The purpose of the website WikiHow is to provide an easy guide to practically anything. It even has a page on “How to become a philosopher” – complete with cartoons. The article includes such handy tips as: develop an approach to investigation; have a philosophy of life; get a degree and even get a job as a philosophy professor.
If only it were that simple. But, the profession of philosophy is as ambiguous and nuanced as philosophy itself.
Philosophical approaches to asking questions often invite answers whose conditions produce a whole new branch of thought. For example, asking “what is so amazing about this world?” attracts a conditional response along the lines of “we can only answer this within the confines of what we know. So, we can define what is amazing about this world if we know if other worlds exist, and their comparative qualities”. From there, one can then consider the boundaries of what’s possible on Earth and how to realise the qualities within them.
Conversely, an unconditional response would allow us to think about both the “amazing” aspects of Earth, as well as the possibilities of what might be amazing in the future. In this context, “what is so amazing” could be the possibility of curing cancer or AIDS, or the target of eradicating poverty – albeit one could take the other side of that, and ask what is human about people making decisions that put others into poverty anyway.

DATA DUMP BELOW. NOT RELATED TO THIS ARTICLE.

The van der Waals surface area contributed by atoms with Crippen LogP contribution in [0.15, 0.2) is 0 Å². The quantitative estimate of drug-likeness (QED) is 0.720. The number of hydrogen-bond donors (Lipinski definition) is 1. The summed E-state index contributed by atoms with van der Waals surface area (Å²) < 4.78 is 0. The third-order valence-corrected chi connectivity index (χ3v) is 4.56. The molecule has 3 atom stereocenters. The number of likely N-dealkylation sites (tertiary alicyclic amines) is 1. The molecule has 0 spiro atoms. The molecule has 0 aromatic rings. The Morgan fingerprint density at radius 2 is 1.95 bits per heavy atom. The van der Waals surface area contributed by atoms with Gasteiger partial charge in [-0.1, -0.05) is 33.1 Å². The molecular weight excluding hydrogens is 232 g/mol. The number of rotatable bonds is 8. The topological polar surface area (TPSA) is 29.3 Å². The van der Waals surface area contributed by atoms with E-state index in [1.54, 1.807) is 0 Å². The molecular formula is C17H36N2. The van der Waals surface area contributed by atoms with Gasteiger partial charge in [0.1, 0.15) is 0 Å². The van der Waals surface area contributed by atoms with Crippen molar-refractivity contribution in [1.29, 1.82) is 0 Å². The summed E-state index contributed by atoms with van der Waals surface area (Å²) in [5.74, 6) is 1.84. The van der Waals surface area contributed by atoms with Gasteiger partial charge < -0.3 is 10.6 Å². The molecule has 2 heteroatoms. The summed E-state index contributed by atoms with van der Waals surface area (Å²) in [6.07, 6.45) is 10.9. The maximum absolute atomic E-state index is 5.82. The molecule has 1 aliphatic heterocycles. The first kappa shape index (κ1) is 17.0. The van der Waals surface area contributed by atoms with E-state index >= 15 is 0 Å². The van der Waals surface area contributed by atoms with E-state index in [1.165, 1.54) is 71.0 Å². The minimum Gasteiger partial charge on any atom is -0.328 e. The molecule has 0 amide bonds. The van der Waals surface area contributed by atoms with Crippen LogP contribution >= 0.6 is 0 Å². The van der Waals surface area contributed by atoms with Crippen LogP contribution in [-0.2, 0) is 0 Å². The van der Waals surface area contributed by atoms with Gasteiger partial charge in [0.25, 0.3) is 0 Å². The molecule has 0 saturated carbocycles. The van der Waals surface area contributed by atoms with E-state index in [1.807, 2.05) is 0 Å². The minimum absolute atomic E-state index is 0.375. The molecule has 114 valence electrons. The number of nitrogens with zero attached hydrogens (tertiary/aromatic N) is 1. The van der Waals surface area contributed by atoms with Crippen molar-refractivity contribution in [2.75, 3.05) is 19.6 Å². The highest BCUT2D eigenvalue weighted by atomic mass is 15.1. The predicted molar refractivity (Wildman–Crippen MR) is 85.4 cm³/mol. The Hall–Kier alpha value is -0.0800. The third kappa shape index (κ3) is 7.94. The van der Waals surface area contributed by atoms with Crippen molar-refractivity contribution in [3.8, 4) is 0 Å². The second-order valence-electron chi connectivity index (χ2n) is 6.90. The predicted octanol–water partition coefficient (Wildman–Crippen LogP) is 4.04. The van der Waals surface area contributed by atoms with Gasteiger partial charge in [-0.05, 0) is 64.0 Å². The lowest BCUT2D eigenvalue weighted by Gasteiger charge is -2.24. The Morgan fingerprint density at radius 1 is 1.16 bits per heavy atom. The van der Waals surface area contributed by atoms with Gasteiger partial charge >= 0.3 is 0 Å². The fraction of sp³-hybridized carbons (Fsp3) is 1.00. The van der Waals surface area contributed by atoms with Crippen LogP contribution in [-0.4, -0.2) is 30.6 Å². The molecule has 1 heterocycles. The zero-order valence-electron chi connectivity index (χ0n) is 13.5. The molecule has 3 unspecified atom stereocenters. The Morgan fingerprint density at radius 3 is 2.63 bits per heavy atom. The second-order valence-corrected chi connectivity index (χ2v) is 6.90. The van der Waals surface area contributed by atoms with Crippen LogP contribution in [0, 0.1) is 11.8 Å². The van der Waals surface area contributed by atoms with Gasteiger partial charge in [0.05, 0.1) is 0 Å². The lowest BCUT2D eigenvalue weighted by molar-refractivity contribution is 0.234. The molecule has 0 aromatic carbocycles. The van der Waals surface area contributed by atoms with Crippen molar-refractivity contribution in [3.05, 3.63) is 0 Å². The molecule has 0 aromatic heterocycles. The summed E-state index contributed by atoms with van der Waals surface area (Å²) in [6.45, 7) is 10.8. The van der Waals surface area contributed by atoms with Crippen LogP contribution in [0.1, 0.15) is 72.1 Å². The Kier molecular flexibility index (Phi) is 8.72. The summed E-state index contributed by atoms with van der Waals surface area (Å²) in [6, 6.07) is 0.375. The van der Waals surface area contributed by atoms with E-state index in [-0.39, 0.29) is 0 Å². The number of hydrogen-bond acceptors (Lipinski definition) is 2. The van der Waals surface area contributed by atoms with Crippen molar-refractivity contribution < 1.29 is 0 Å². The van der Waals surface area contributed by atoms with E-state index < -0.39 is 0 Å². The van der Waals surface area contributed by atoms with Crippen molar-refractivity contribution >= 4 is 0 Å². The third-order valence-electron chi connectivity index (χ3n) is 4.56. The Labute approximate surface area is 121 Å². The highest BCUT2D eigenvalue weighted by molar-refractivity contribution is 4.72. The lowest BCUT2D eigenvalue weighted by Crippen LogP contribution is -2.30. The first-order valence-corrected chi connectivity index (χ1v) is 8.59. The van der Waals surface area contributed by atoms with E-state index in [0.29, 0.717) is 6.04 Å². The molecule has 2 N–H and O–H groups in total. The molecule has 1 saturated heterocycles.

Both conditional and unconditional ways of thinking about the world can also influence our relationship with actions. Think about the question “can one person change the world?”. From a macro point of view, it’s unlikely that any of us will lead a country or an organisation large enough to foster change. From a macro point of view, every action that we make has a knock-on effect to ourselves and perhaps other people. If you spill your coffee on the floor, then mopping it up is a change to the state of the world, leading to an action where someone can walk without slipping. In fact, we all change the world all the time – change is in fact central to how the world works. Change in itself has a massive bearing on philosophy, as it invites context and meaning to thought.
It was the Grecian philosopher Zeno who really addressed constraint and change head-on. In a series of Paradoxes, he asserted observations such as change is a series of micro-actions which are so small in themselves, that they cannot realistically exist. To walk one Kilometre, you have to walk half a kilometre, one quarter, one eighth… and so on, until you get to the possibility of walking a step so small that it could not in fact ever exist physically or numerically. A modern response comes from Bertrand Russell, who stated that a person must be in one place at one time, and another place another time, so there is always a constant “function”.
So, whichever philosophical position you take, even the smallest actions effect change. Even the smallest changes come from curiosity.
And where does curiosity come from?